More shipbuilders than ever are in the process of going through a digital transformation. Many look inwards, examining the technologies and processes that are or are not in place within the organization. But more so than in other industries, external entities can influence what is possible internally inside a shipbuilder. Particularly, class societies are in a position to change how quickly shipbuilders go through a digital transformation.
With only a finite amount of resources to put towards a digital transformation, any capital investment that does not have a clear ROI is a potential risk. So when processes like Class Approvals remain paper-based, there is no incentive for a shipyard to add additional risk by going through a digital transformation. In the short run, there’s no appreciable impact on the bottom line. But in the long run, not investing in a digital foundation blocks companies from the advantage of future technologies.
With no real gains to come from being an early adopter, the current status quo sees those who adopt last achieve the highest ROI. This is not a new paradigm. The International Association of Classification Societies (IACS) itself recognizes this disconnect between innovation and reality. “An effective regulation is one that rewards early adopters.” Said IACS Chairman and DNV GL – Maritime CEO. “Let us embrace the opportunities which arise from the digital transformation and be proactive in addressing challenges.”
What Class Societies are Doing
With that in mind, class societies are making changes that better align with the technologies that are being adopted by more and more shipbuilders. Part of that effort is coming from increasing standardization, and part is due to class societies going through their own digital transformations and better understanding the needs of the industry.
The traditional paper-based processes result in the generation of large amounts of paper documents and drawings that must be sent to class societies for approval. Now we’re seeing progress towards the digitization of this process. Companies like Meyer Werft are including 3D models and metadata within 3D PDF containers that allow inspectors to visualize and annotate the model without the need for specialized software. Similarly, apart form releasing a digital compliance tool, Lloyd’s Register is starting to adopt modern blockchain technologies into their compliance programs. Processes like these provide incentive for shipbuilders to adopt technologies like digital twins throughout their entire workflow.
Class societies can add value by offering services that utilize digital twin data beyond approvals, further strengthening the return on a ship delivered using digital technology. Regular inspections can become opportunities to perform simulations or predictive maintenance. Class societies making it more valuable for owners to request digital information from shipbuilders is another factor that works in favour of those who have chosen to adopt the technology earlier within their shipyard.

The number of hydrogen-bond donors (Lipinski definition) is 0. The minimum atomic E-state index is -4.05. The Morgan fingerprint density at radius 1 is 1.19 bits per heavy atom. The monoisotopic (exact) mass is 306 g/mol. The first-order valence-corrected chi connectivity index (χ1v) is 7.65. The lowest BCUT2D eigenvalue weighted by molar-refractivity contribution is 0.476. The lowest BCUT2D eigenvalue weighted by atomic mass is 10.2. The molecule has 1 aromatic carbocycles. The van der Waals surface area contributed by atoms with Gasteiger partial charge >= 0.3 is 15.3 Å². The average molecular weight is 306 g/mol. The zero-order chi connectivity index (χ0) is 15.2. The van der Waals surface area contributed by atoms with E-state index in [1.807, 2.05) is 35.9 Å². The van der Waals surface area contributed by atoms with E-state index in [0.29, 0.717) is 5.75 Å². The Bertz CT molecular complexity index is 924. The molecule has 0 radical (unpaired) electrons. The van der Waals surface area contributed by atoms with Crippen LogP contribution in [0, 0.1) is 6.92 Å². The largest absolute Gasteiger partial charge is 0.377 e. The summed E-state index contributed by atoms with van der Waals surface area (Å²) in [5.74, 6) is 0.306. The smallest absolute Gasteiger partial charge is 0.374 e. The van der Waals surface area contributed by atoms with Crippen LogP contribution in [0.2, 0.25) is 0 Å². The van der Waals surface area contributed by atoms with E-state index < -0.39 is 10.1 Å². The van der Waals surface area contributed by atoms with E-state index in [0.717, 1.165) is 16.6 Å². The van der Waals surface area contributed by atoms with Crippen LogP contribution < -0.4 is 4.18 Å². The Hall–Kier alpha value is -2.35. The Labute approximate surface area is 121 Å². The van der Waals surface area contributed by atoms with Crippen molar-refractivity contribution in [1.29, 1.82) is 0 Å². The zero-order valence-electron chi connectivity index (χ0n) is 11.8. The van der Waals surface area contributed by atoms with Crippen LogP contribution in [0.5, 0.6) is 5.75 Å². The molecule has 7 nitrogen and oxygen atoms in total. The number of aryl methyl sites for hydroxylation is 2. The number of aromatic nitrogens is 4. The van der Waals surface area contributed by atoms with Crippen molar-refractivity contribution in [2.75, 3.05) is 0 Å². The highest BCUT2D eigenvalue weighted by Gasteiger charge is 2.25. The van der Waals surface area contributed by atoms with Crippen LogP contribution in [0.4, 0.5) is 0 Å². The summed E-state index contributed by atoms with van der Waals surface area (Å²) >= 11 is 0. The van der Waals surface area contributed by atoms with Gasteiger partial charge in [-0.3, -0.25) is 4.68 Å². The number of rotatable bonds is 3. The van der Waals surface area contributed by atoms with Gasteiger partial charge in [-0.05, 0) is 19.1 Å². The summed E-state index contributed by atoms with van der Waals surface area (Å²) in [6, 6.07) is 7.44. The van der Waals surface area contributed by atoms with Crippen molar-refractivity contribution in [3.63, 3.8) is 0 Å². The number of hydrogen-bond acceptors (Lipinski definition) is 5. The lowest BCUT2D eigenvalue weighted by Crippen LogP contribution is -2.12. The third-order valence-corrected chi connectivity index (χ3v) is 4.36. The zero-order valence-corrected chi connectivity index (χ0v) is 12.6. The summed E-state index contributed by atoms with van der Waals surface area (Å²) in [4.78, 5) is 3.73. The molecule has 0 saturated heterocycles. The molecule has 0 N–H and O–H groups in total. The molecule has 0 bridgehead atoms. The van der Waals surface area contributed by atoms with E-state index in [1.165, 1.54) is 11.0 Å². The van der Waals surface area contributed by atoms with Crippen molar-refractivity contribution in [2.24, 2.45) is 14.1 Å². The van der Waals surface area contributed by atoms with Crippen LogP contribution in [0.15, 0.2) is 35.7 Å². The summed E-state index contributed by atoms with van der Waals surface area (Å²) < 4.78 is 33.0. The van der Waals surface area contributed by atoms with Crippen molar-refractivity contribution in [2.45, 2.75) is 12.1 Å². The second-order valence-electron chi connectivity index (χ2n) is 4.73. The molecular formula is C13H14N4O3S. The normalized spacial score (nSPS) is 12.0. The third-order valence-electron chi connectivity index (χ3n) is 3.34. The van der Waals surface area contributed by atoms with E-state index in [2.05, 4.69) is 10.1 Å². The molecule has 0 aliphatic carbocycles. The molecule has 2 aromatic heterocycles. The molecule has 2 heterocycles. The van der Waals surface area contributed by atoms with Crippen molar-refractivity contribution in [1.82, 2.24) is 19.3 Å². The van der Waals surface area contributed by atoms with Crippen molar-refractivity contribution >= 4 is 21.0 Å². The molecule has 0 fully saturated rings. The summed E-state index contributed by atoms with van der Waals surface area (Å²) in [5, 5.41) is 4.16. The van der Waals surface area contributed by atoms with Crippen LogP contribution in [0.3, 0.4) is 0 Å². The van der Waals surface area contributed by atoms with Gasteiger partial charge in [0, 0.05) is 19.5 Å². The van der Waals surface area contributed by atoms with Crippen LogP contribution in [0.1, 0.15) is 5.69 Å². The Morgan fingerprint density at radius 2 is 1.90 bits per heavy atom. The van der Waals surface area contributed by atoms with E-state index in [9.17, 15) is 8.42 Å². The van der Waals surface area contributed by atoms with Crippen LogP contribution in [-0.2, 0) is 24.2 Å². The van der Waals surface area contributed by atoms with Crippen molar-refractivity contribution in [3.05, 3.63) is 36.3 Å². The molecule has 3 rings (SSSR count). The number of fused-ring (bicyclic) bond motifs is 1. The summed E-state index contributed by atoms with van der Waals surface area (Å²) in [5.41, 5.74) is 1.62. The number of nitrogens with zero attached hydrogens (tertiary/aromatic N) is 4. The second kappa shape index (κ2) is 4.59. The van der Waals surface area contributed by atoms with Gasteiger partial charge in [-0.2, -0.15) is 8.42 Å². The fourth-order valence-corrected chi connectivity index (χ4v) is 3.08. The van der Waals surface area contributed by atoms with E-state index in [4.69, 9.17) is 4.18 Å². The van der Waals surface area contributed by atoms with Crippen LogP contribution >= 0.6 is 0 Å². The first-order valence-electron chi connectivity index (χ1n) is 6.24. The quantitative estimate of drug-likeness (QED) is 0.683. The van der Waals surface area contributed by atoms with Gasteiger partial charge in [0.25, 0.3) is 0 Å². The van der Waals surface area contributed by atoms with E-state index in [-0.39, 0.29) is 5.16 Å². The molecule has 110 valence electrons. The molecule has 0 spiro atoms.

However, when digital data is accepted, what currently occurs is that vessel data, prior to being sent to class societies, is collected from multiple applications on a ship-by-ship basis. The way that data is handled after the fact isn’t shared. Going forward, class societies are starting to work with shipowners, suppliers, and shipyards to standardize both data and data management efforts in an attempt to mitigate this problem.
Standardisation would have the end result of improving data quality, reducing frictions throughout the classification and approval processes, and lowering the costs required to comply. The combined effect will make a digital transformation more palatable throughout the shipbuilding and maritime industry. In the meantime, the solution is ensuring that an organization can access the data, no matter the format.
The long-term impacts of standardized digital formats will be felt most by ship owners, who will have first-hand access to them for the life of a vessel. Shipbuilders stand to see benefits as well. Unified digital standards make identifying design characteristics and improving upon previous designs easier, while reducing the effort required to achieve a return.
Future Digital Realities
However, the reality is that achieving this standardization across so many stakeholders is impractical. To unify everything relevant to a ship across a single set of technological or technical standards is an extreme undertaking. It’s much more likely that there will always be a connected and networked mix of standards, formats, and platforms.
Despite this, class societies play a key role in influencing the digital transformation of shipbuilders worldwide. By being a first mover in adopting digital technologies and readily accepting them, they make it possible for shipbuilders to see the path towards a clear ROI. Hopefully, we see that trend continue rapidly into the future.